Trapped In Stone: Another #MeToo Story, Another Famous Rapist

***Trigger Warning: This post includes a graphic description of rape and sexual violence. Please proceed carefully, and above all, practice self-care.***

The very first post I saw this morning when I opened Facebook said, simply, Oh Matt Lauer….

Immediately, I Googled. Was he dead? I wondered. What happened? It was a quick search to discover the headlines. He wasn’t dead. He was fired, for sexual misconduct.

Et tu, Brute?

Next, I opened my email. There, I found something more expected: the story of a rape, which I had agreed to post here. Marie-france MacDonald is a friend and client who, a few weeks ago, shared with me that it was finally time to share her story, and asked me for my advice on how to get it out there. I offered her this platform because every morning, when I wake up, my purpose is to elevate women’s voices. If I have a platform, I’ll share it. Today, I’m sharing it with Marie-france, at her request and with her permission.

 

If you Google Stanley Lewis, it’s possible that you’ll be led to a plumbing and heating company in Brooklyn, NY.  That’s not the Stanley Lewis we’re talking about here. Here, we’re talking about Stanley Lewis, the famous Canadian sculptor, whose work is displayed in the Montreal Museum of Fine Arts, the Museum of Quebec, and the National Gallery of Canada. We’re talking about the Stanley Lewis who was, according to my friend Marie-france, a sexual predator and a serial rapist who preyed on women no one would ever have reason to believe.

 

Today, I step aside and give this platform to my friend Marie, so that you may read her story.

**Final trigger warning: the following contains depictions of sexual violence and rape.***


Trapped In Stone

By Marie-france MacDonald

I was raped over 46 years ago in Montreal by the world renowned sculptor Stanley Lewis,  best known for his collaboration with Irving Stone on his book, “The Agony and the Ecstacy” about the life of Michelangelo and no, I did not go to the police.

I couldn’t.  I was an illegal resident, but even if I could I’m not sure I would have.  Not back then.  Nine years earlier, at the tender age of 12, a pedophile tried to rape me ½ block from the safety of my home. The police grilled me mercilessly.  Was I telling the truth?  Did I realize the seriousness of my accusation?  Was I dressed provocatively?  This they asked a goofy kid dressed in seersucker. Did I smile at him? Talk to him, or in in any way encourage his advances? Did I? Did I?  They also asked me what the guy looked like and then said, “We probably won’t find him.  He’s long gone by now.”  As they were leaving, they told me not to tell anyone what had happened.  My mother agreed that was best.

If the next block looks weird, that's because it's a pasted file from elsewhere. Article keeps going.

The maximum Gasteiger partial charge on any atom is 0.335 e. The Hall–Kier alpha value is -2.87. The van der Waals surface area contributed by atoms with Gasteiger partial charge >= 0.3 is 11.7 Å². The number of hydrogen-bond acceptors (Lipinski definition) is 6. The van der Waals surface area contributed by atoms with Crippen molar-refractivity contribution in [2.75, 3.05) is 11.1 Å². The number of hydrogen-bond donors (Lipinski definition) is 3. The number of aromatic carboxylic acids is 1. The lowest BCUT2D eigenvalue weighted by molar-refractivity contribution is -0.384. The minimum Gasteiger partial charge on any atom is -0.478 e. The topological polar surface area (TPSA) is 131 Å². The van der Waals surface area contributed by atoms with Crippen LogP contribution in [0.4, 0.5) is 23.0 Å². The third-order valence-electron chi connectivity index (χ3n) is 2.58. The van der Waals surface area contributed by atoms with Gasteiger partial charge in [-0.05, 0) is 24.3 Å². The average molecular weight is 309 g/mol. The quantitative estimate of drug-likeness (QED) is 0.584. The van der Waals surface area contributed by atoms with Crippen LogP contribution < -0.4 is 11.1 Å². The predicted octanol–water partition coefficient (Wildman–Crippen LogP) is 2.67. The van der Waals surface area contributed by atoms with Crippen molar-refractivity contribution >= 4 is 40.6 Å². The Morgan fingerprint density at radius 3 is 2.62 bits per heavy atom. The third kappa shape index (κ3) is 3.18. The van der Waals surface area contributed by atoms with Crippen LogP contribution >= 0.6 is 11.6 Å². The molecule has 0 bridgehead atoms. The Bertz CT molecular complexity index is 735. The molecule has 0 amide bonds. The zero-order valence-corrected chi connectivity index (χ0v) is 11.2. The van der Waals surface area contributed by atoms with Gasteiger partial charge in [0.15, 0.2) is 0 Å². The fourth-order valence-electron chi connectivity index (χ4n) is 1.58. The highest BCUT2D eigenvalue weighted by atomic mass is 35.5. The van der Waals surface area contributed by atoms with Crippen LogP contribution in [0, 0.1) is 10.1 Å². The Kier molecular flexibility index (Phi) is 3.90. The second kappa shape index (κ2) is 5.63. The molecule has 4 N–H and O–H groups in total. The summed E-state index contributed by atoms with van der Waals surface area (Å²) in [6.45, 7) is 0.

So what could I expect from the Montreal police if I told them I was raped by a celebrated citizen — especially when I was naked at the time of my rape?

Were you dressed provocatively?

I was naked.

Then you were asking for it.

But I was his model.

Then why were you at his apartment instead of his studio?

Well that’s the address he gave me at the party last night.

You were with him at a party last night?

 

In the world of ifs — if I had another single job lined up, babysitting, tutoring, scrubbing toilets, anything — I would have said “No,” when Susan asked me to be a substitute life-drawing model for her at McGill University.  If I didn’t have a baby depending on me…if I wasn’t totally broke…if only…

Instead I said yes and for a period of months, several times a week, I artfully dropped my robe, took a stance and held perfectly still for as long as I possibly could in a roomful of fully clothed art students and their teacher.

“You did great.” Susan said when she returned from her hiatus. “The Art director said you were very professional. You should do private work for Artists.  They’re always looking for new models and the pay is very good.” Then she handed me some sort of artists’ classified ads.  At that time Stanley Lewis was just a name that happened to be the first name on the list.

On the phone I confessed I was nervous, especially since my only experience had been in a classroom setting. He laughed, picking up on my underlying fears, and said, “You don’t have to worry about me. Don’t you recognize my name?”

I didn’t.  He told me about his collaboration with Irving Stone and how very well known and respected he was in the art world.  As a matter of fact, would I like to attend the opening of his art exhibit at the museum that very night? I could meet him face to face, see his work, and get a better take on the situation.